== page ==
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American Annals of the Deaf

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Testing Deaf Students in an Age of Accountability

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Age of enrollment. With each year that passes in which students do not have maximum opportunities for language acquisition and learning, the task of educating these students becomes significantly more complicated. Students enroll at DSD for a variety of reasons and at various ages, depending on individual circumstances and needs. All too often, students simply “fail” their way into DSD after years of opportunity have been wasted. Although the school accountability formulas may address the movement of students from one school to another, it is impossible for any formula to account for multiple years of language deprivation and restricted access to world knowledge and incidental learning. For example, the scores on the Grade 3 DSTP test for a student who comes to DSD at the age of 8 can be distributed between the sending and receiving school so each school is accountable for the student’s results. But regardless of the equitable distribution of performance scores in this case, DSD remains accountable for the student’s performance in subsequent years and absorbs the lasting effect of the damage (often irreparable) done during the first 8 years when language access and learning were restricted. The educational effect multiplies exponentially as the age of enrollment increases.

Students with multiple disabilities. Although the special education system in the state of Delaware does not allow for dual classification of students, DSD has a significant number of students—approximately 58%—who have multiple disabilities. Nationally, as many as 48% of deaf students have additional disabilities (Gallaudet Research Institute, 2005). These multiple disabilities are often compounded by language acquisition deficits and related learning needs, which have a significant effect on instruction and assessment.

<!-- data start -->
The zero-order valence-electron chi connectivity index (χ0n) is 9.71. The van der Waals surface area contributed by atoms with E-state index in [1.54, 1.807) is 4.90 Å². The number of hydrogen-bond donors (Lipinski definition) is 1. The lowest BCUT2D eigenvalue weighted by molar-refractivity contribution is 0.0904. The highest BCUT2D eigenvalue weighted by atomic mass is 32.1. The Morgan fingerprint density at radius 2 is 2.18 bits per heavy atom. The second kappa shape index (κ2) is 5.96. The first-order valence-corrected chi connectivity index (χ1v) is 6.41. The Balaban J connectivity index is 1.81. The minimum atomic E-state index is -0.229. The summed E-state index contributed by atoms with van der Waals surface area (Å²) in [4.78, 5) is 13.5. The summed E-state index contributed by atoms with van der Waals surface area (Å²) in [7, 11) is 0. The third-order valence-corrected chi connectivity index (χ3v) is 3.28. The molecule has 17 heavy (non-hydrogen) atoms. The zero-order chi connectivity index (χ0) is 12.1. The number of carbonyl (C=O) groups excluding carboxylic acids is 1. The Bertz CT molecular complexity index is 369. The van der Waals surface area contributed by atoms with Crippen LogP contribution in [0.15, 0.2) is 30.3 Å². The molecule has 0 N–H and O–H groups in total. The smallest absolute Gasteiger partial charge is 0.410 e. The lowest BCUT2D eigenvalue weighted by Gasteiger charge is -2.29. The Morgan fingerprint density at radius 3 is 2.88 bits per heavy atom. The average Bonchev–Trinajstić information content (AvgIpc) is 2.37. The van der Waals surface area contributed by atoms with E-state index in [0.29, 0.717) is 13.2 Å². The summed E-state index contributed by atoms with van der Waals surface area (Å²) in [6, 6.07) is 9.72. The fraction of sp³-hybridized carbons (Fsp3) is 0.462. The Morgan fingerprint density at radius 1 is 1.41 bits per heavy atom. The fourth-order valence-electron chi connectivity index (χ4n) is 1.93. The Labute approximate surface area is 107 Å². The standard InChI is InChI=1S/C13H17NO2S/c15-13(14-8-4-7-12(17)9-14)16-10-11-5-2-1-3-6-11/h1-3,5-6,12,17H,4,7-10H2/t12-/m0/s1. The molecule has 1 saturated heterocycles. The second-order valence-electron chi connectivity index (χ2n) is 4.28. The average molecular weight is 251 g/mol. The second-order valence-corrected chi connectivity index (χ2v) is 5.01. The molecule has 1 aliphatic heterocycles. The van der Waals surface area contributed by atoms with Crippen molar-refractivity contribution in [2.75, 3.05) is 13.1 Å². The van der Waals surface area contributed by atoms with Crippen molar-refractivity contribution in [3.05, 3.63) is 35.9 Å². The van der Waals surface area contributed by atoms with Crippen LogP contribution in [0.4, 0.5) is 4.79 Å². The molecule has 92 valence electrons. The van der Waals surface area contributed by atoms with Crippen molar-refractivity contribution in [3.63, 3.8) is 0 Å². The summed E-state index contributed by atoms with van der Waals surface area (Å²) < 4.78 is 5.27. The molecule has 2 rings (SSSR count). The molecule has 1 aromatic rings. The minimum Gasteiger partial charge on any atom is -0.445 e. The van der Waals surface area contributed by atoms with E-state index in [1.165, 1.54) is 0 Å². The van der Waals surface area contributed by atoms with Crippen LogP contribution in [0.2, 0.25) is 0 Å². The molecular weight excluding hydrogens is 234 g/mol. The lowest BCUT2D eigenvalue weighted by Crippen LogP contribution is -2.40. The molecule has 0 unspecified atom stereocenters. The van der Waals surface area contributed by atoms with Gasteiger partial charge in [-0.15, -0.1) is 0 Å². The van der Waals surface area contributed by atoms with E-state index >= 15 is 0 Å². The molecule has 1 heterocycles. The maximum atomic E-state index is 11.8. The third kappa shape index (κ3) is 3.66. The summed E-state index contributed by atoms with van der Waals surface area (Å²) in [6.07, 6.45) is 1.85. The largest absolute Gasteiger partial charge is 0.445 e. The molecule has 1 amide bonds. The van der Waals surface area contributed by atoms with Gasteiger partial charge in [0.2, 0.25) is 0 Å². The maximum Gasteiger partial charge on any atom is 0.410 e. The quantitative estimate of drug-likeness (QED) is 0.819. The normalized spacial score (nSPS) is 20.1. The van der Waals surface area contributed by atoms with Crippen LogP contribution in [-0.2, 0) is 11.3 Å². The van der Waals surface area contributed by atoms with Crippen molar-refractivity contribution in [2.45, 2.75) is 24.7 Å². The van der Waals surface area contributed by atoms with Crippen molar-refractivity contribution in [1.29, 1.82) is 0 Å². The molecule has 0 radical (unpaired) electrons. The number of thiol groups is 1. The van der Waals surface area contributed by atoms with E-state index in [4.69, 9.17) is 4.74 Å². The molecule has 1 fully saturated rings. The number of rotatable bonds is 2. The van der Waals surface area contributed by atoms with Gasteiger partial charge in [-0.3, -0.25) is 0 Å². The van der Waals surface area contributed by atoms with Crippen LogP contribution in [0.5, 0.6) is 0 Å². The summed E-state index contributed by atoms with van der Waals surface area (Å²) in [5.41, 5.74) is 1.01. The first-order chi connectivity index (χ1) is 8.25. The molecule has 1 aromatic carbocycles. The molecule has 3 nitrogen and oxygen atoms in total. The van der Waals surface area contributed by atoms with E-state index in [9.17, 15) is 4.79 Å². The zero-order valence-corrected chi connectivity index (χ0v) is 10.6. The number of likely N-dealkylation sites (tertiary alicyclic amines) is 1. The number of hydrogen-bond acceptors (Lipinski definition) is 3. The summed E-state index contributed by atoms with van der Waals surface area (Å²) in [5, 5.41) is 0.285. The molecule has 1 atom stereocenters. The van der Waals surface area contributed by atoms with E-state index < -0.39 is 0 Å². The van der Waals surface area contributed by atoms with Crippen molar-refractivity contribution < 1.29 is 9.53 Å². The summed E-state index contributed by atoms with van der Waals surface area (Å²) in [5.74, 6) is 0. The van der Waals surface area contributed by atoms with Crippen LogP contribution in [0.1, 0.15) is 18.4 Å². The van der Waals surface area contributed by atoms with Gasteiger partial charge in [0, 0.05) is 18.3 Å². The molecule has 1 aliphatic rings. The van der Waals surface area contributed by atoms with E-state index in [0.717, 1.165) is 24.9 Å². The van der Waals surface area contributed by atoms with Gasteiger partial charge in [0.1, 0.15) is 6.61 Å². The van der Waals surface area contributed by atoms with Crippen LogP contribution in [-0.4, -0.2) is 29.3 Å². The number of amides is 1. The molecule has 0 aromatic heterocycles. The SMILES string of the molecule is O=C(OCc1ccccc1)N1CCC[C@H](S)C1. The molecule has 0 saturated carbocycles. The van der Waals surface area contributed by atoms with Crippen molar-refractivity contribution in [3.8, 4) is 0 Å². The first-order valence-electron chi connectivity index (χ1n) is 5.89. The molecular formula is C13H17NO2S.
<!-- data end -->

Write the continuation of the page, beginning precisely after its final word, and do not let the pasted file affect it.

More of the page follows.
Equity issues. Assessment of deaf children at the Delaware School for the Deaf involves equity issues with respect to test development, test administration, and availability of appropriate testing accommodations. Test items can be biased against deaf students, particularly with phonics- or sound-based items. The administration of the DSTP and the availability of appropriate accommodations that address the unique language-learning needs of deaf students present another set of challenges. Appropriate accommodations that ensure equal access to the test and to the opportunity for students to demonstrate what they know without interference from their disability are difficult to administer and, in some cases, do not exist.

TEST DEVELOPMENT

Test developers do not typically consider students with low-incidence disabilities when designing and developing tests, which often leads to inappropriate items surfacing on the test. The most cited examples among professionals in deaf education are phonics-based questions. Other items have an auditorily based context and are sometimes outside of the normal life experiences of deaf children. For example, a writing prompt that surfaced on a DSTP test asked students to describe “the sights and sounds of a typical day at the beach.” Other examples have included references to music. One could arguably say that these experiences should be at least familiar to deaf students through information gained in conversations and through printed material. However, sometimes, the simple mention of sound-based phenomena within an item can be enough to stymie a response from the student.

The lack of “world knowledge” exhibited by deaf students who have not had early access to language magnifies the challenges when these students must understand and respond to decontextualized information. In addition, certain test items present difficulties in terms of the manner in which they are written; some early efforts in Delaware focused on simplifying the language of test items to counter these difficulties. Fortunately, in Delaware, teachers are afforded the opportunity to be involved in the development of test items that measure progress toward the standards. A second opportunity to assess the effectiveness of particular test items before they are introduced on an actual test happens during field testing.

Every item on the DSTP has been reviewed by the DSTP Bias Review Committee. The function of this committee it to review each developed item for any bias in one or more of the following areas: sexism, sex stereotypes, racial or cultural stereotypes, blindness and visual impairment, deafness and hearing loss, special education, objectionable stereotypes, and historical distortions.


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